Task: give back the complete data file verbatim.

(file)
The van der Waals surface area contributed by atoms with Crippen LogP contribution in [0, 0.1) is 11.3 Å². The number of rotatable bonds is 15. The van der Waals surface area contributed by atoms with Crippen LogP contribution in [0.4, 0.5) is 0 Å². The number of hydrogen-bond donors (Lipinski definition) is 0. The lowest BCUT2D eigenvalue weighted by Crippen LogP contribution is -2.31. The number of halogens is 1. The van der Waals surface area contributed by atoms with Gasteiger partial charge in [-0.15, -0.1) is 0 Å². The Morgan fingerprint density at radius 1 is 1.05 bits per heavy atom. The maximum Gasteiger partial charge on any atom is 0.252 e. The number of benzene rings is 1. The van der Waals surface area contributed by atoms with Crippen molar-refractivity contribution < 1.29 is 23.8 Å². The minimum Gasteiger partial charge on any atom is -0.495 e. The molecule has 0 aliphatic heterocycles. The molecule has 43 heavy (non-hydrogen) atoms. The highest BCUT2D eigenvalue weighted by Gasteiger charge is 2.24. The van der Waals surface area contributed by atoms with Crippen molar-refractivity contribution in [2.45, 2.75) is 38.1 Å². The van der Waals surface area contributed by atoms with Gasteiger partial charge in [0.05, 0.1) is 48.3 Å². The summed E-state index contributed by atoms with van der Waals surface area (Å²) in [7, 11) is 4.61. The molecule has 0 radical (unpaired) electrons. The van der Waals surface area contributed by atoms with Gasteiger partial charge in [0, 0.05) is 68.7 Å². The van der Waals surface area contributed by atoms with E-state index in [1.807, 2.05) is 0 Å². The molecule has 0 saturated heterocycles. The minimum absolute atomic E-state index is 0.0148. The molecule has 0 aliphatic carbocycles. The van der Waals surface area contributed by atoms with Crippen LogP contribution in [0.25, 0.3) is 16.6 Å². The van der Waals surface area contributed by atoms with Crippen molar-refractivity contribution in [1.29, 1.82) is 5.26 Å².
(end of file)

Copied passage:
The van der Waals surface area contributed by atoms with Crippen LogP contribution in [0, 0.1) is 11.3 Å². The number of rotatable bonds is 15. The van der Waals surface area contributed by atoms with Crippen LogP contribution in [0.4, 0.5) is 0 Å². The number of hydrogen-bond donors (Lipinski definition) is 0. The lowest BCUT2D eigenvalue weighted by Crippen LogP contribution is -2.31. The number of halogens is 1. The van der Waals surface area contributed by atoms with Gasteiger partial charge in [-0.15, -0.1) is 0 Å². The Morgan fingerprint density at radius 1 is 1.05 bits per heavy atom. The maximum Gasteiger partial charge on any atom is 0.252 e. The number of benzene rings is 1. The van der Waals surface area contributed by atoms with Crippen molar-refractivity contribution < 1.29 is 23.8 Å². The minimum Gasteiger partial charge on any atom is -0.495 e. The molecule has 0 aliphatic heterocycles. The molecule has 43 heavy (non-hydrogen) atoms. The highest BCUT2D eigenvalue weighted by Gasteiger charge is 2.24. The van der Waals surface area contributed by atoms with Crippen molar-refractivity contribution in [2.45, 2.75) is 38.1 Å². The van der Waals surface area contributed by atoms with Gasteiger partial charge in [0.05, 0.1) is 48.3 Å². The summed E-state index contributed by atoms with van der Waals surface area (Å²) in [7, 11) is 4.61. The molecule has 0 radical (unpaired) electrons. The van der Waals surface area contributed by atoms with Gasteiger partial charge in [0, 0.05) is 68.7 Å². The van der Waals surface area contributed by atoms with E-state index in [1.807, 2.05) is 0 Å². The molecule has 0 saturated heterocycles. The minimum absolute atomic E-state index is 0.0148. The molecule has 0 aliphatic carbocycles. The van der Waals surface area contributed by atoms with Crippen LogP contribution in [0.25, 0.3) is 16.6 Å². The van der Waals surface area contributed by atoms with Crippen molar-refractivity contribution in [1.29, 1.82) is 5.26 Å².